Administrative leadership and faculty are discovering that community-engaged learning is an important part of the life of a university and of the region the university serves.

About Community-Engaged Learning

As a form of experiential education, community-engaged learning shares similarities with internships, field education, practica and voluntary service. Community-engaged learning is unique because its philosophical foundation is reciprocity through equal partnerships and equal benefits for the university, faculty and students providing the service and for the recipients of the service. Universities have invested in community-engaged learning in increasing amounts over the past 20 years through teaching and learning, service and scholarship. 


The Carnegie Foundation for the Advancement of Teaching defines community engagement as the collaboration between higher education institutions and their larger communities — local, regional/state, national, global — for the mutually beneficial exchange of knowledge and resources in a context of partnership and reciprocity. 

At the crossroads of learning and community engagement is community-engaged learning (CEL), a curriculum-based educational experience. During a CEL experience, students participate in an organized activity that meets community-identified needs. Faculty guidance and structured reflection support students as they integrate their CEL with the course curriculum, enhancing student understanding of course content. Through participating in a CEL experience, students will develop an awareness of and respect for diversity, inclusion, justice and social responsibility. Students will also learn important transferable skills beyond their coursework, preparing to serve as active citizens, informed community members and values-driven professionals.

All CEL projects support underserved communities, guided by a reciprocal relationship through which activities planning, implementation and evaluation occur through collaboration with a community partner (or partners). CEL may include but is not limited to clinical experiences, cooperative education, fieldwork, internships, practica, service projects and student teaching, as long as these experiences engage students in self-assessment or reflection on the service activity and include feedback from the served community.  

CEL is an important academic and co-curricular priority at UMKC. UMKC's fundamental values of accountability, learning, respect, diversity, collaboration and integrity connect to the CEL philosophy. As its vision statement affirms, UMKC aspires to foster equity, diversity, and inclusion to enrich the lives of the people and regions we serve. Along with these guiding values, our location in close proximity to historically segregated boundaries and our focus on serving as a public urban research university also inform UMKC's CEL philosophies and practices. UMKC's CEL highlights the indisputable need to engage with the complex and intersectional communities we influence. A significant part of UMKC's community engagement provides opportunities for students to learn about global and national problems with relevance to our shared local context; we hope that each student can develop the skills and knowledge to contribute actively to the lives of their communities.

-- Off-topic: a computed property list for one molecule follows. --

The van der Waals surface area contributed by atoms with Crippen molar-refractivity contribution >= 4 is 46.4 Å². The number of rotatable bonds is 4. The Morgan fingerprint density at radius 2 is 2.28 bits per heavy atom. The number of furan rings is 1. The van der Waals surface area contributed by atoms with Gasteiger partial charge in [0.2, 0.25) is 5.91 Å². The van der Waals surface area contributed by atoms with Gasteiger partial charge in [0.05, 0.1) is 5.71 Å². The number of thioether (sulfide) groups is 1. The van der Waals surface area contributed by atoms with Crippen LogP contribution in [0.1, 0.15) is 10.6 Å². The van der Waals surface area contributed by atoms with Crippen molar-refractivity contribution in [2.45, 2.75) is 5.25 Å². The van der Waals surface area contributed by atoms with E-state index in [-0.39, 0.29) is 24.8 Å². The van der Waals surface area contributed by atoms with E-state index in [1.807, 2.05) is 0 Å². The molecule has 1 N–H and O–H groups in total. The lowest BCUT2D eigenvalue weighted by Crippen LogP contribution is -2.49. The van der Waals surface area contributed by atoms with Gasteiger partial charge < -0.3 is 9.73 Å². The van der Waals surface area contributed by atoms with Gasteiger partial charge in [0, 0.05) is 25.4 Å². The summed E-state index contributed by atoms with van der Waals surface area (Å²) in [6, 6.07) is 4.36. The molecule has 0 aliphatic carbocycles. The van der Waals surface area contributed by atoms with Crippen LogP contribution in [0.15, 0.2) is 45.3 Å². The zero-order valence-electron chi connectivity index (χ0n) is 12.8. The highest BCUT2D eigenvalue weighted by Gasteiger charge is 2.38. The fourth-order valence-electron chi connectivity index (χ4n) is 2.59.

Impact to UMKC 

Importance for Kansas City Communities 

  • The opportunity for organizations to expand their reach without substantially increasing costs through new partnerships and resources. 
  • Community-engaged learning students bring new energy, ideas, and enthusiasm as well as specialized skills. 
  • Increased public support and visibility in the community as students become ambassadors for the organization in their networks. 
  • A new generation of caring and experienced citizens, activists, and volunteers is cultivated. 

Importance for UMKC students 

  • Community-engaged learning enhances the educational experience for students by challenging them to connect what they learn with real community issues. This leads to better academic performance, stronger relationships with peers and faculty, and increased participation in campus life. 
  • Civic engagement helps historically underserved students become part of campus life. 
  • Students value community-engaged learning because it gives them real-world experience, builds networks and contacts, and increases their feeling of personal success. 

Importance for UMKC faculty 

  • Community-engaged learning is a transformative teaching methodology that prompts students to apply their knowledge, talents, and insights in a meaningful way. 
  • Faculty teach community-engaged learning courses because they promote engaged learning, develop critical thinking skills, extend diversity, encourage responsibility to the community, and facilitate career exploration. 

Importance for UMKC 

  • Community-engaged learning is an important way that universities contribute to the vitality and life of cities. 
  • Community-engaged learning is taught extensively at the K-12 level and many students come to college with community-based learning experiences. 
  • Community-engaged learning increases student persistence to graduation and improves retention rates. 
  • As alums, community-engaged learning students donate, attend events and recruit students.